Rattlesnake Island (New Hampshire)

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A view of Rattlesnake Island from Mount Major

Coordinates: 43°33′58″N 71°17′15″W / 43.56611°N 71.28750°W / 43.56611; -71.28750 Rattlesnake Island is a large island in Lake Winnipesaukee, New Hampshire. There are conflicting accounts of where it got its name, because its shape looks somewhat like a snake, but some say it is named for a rattlesnake population that lived there.[1][2]

The island is located within the town of Alton.

Topography and physical features[edit]

Rattlesnake Island is about 2 miles (3 km) long, and approximately 5 miles (8 km) around its shore. The topography varies greatly. Some sections of the island are quite steep, with the land rising dramatically from the shore (and affording spectacular views), while other sections, particularly on the "peninsula", which protrudes from the southerly side of the island, rise gradually. Rattlesnake Island is the highest (in elevation) island on Lake Winnipesaukee. The top of so-called "Mount Rattlesnake" (the top of Rattlesnake Island is not officially named) is 874 feet (266 m) high - rising 370 feet (110 m) above the mean lake level.

Due to its great height, the island affords wonderful views of the lake. There are hiking trails interconnecting all parts of the island, and these are used frequently by island residents.

Rattlesnake Island Association[edit]

Island property owners are required to join the Rattlesnake Island Association, including payment of modest yearly association dues. In addition to owning land on the island itself, the Rattlesnake Island Association owns a mainland area to the east of Smith Point in Glidden Cove which includes short-term docking, a boat launching ramp, and two large parking areas for residents and guests. There is also an area for the parking of boat trailers.

Electric power and wired telephone service is available to all parts of the island. As of 2016, DSL service from Fairpoint Communications is available to most parts of the island, but other services such as cable or fiber optic services are not available.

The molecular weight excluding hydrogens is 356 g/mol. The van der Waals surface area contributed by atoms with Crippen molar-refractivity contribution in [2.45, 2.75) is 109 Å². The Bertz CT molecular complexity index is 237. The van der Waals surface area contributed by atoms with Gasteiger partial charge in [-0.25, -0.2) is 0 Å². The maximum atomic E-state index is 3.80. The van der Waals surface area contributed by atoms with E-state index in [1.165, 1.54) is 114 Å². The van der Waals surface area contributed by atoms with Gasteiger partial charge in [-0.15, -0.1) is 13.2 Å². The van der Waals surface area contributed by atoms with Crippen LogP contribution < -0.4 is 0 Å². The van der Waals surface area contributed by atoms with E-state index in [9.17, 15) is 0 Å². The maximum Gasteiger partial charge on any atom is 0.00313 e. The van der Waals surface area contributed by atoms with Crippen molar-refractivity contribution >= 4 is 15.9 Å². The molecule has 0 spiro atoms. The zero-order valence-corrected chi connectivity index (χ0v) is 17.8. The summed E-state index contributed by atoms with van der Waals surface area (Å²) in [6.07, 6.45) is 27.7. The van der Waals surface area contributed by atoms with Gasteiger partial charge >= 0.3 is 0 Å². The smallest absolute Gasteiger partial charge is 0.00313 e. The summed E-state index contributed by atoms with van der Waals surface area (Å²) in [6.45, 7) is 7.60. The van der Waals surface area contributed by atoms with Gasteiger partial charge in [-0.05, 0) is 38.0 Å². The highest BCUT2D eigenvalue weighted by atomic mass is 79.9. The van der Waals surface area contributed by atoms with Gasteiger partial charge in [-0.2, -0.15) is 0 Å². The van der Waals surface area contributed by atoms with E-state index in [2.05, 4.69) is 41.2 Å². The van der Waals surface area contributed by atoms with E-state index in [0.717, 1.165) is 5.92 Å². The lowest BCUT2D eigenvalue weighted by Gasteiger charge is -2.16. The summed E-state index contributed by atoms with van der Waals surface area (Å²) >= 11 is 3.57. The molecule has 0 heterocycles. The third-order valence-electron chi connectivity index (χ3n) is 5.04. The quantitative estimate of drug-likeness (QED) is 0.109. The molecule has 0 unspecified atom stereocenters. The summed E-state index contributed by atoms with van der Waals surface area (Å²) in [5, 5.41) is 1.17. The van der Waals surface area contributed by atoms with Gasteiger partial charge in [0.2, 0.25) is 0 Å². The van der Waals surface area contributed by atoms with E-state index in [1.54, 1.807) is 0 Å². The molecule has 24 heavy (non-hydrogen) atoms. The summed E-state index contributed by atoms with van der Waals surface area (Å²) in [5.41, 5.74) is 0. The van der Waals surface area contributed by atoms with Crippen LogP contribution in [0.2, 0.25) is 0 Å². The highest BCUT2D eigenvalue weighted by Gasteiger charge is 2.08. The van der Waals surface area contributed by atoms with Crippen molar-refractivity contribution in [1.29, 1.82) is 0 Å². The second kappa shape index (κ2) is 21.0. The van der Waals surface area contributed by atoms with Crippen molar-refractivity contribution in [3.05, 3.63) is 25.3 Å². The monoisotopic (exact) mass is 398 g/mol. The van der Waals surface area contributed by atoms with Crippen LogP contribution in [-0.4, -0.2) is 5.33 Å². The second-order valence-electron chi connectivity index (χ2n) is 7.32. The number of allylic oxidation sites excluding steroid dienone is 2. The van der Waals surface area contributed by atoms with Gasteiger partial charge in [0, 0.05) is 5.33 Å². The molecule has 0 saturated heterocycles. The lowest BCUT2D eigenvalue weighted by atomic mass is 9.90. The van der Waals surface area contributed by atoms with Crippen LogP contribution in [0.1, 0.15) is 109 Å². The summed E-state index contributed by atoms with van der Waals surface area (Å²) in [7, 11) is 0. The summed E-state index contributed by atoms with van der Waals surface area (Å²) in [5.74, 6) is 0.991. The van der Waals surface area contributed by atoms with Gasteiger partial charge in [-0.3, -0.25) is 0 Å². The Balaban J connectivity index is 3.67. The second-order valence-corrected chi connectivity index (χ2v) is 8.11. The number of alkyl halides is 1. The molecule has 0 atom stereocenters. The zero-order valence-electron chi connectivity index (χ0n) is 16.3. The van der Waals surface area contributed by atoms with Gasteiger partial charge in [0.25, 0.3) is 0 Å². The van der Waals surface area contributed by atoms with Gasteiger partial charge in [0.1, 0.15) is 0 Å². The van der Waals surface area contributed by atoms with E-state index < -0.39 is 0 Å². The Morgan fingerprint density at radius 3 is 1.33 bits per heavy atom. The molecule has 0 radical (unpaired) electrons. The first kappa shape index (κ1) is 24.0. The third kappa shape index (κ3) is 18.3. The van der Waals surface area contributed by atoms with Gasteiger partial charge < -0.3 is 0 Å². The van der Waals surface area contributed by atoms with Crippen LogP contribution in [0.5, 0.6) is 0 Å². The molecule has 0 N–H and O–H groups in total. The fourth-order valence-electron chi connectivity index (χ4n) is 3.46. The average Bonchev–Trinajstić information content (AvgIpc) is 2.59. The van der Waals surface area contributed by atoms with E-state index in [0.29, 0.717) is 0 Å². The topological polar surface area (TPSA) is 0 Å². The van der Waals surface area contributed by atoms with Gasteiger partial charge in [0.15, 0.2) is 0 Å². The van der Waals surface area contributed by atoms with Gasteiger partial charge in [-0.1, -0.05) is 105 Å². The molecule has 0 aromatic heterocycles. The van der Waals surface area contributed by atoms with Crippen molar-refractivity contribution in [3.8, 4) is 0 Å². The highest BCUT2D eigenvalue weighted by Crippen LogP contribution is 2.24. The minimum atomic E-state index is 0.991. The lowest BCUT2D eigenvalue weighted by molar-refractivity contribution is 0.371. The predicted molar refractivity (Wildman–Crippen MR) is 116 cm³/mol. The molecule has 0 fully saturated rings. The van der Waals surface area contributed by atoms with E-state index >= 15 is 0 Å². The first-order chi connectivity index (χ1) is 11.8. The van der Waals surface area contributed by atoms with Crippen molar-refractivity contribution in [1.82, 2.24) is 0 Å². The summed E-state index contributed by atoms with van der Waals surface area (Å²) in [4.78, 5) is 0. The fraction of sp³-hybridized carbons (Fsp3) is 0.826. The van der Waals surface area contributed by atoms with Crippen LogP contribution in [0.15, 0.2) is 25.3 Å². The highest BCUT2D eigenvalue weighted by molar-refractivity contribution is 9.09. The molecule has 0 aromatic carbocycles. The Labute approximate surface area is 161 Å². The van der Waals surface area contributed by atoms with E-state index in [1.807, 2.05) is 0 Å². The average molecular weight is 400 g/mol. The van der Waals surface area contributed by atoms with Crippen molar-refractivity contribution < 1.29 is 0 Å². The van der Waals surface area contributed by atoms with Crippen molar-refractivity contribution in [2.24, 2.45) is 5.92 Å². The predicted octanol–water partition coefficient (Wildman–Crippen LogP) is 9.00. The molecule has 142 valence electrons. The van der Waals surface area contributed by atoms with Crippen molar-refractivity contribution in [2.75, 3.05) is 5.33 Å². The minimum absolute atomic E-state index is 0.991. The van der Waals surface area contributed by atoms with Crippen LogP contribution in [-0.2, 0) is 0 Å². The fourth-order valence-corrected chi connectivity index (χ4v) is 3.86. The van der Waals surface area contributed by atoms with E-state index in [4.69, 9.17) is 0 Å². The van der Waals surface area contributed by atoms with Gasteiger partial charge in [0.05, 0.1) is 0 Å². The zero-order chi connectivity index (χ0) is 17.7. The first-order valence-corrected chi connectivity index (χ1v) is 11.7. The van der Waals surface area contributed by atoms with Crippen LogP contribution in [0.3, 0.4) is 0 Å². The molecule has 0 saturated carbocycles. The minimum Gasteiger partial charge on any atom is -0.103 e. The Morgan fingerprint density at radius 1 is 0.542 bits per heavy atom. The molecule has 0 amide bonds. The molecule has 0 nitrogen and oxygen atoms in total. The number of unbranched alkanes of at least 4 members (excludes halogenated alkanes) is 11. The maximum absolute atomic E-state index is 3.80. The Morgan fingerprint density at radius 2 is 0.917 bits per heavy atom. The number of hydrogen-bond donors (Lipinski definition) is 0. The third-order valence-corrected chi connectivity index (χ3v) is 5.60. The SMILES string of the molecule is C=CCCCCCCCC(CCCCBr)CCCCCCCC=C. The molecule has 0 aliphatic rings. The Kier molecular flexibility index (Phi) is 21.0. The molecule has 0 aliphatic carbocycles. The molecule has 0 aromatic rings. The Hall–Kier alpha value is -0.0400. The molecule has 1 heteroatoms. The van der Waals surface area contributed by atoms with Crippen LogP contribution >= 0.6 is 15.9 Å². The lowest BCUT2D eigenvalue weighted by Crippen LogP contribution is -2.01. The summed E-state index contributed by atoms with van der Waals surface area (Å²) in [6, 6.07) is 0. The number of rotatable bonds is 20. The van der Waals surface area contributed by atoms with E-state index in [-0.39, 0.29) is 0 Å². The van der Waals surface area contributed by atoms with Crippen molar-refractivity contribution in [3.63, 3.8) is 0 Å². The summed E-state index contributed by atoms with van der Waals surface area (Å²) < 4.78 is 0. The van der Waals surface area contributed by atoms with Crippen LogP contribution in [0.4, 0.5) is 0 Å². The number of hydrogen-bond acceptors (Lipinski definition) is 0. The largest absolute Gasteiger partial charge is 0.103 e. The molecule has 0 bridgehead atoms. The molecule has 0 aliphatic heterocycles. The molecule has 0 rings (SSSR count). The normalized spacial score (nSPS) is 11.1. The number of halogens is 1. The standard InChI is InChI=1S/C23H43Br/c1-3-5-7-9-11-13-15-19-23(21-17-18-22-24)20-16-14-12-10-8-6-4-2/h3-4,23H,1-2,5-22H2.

Conservation land[edit]

At one time, interior lots were to be sold for development. However, this did not occur, and the interior of the island is now set aside as a conservation area. The easterly half (more or less) of the island's interior is owned by the Lakes Region Conservation Trust, while the westerly portion of the interior is owned by the Rattlesnake Island Association. The Lakes Region Conservation Trust maintains a dock at the far southeastern end of the island, and Conservation Trust members are permitted to dock there and access the hiking trails.

References[edit]

  1. ^ Gallup, Ronald W (1969). "Lake Winnipesaukee". Lake Winnipesaukee Historical Society. Retrieved 2008-08-24. 
  2. ^ "I can honestly say, however that the name came from the fact that there were 'rattlers' on the island. I can recall a Weirs Reunion Week exhibition of 'rattlers' caught on the island by experts. A few years ago it was possible to follow down the east shore of the island in a small boat on a bright, clear day, and see one or more snakes on the ledges in the sun. During lumbering operations on the island workmen have been bitten by them. On as least one occasion the island was burned over in an effort to exterminate them, once and for all. But the ledges that are their natural habitat were their natural protection against the fire, and, crawling deep into the rock clefts, they escaped the flames. I have not heard or seen any definite proof of the presence of snakes on the island in recent years." Quoted in Blaisdell, Paul (1975). Three Centuries on Winnipesaukee. Somersworth, N.H.: New Hampshire Publishing Company. 

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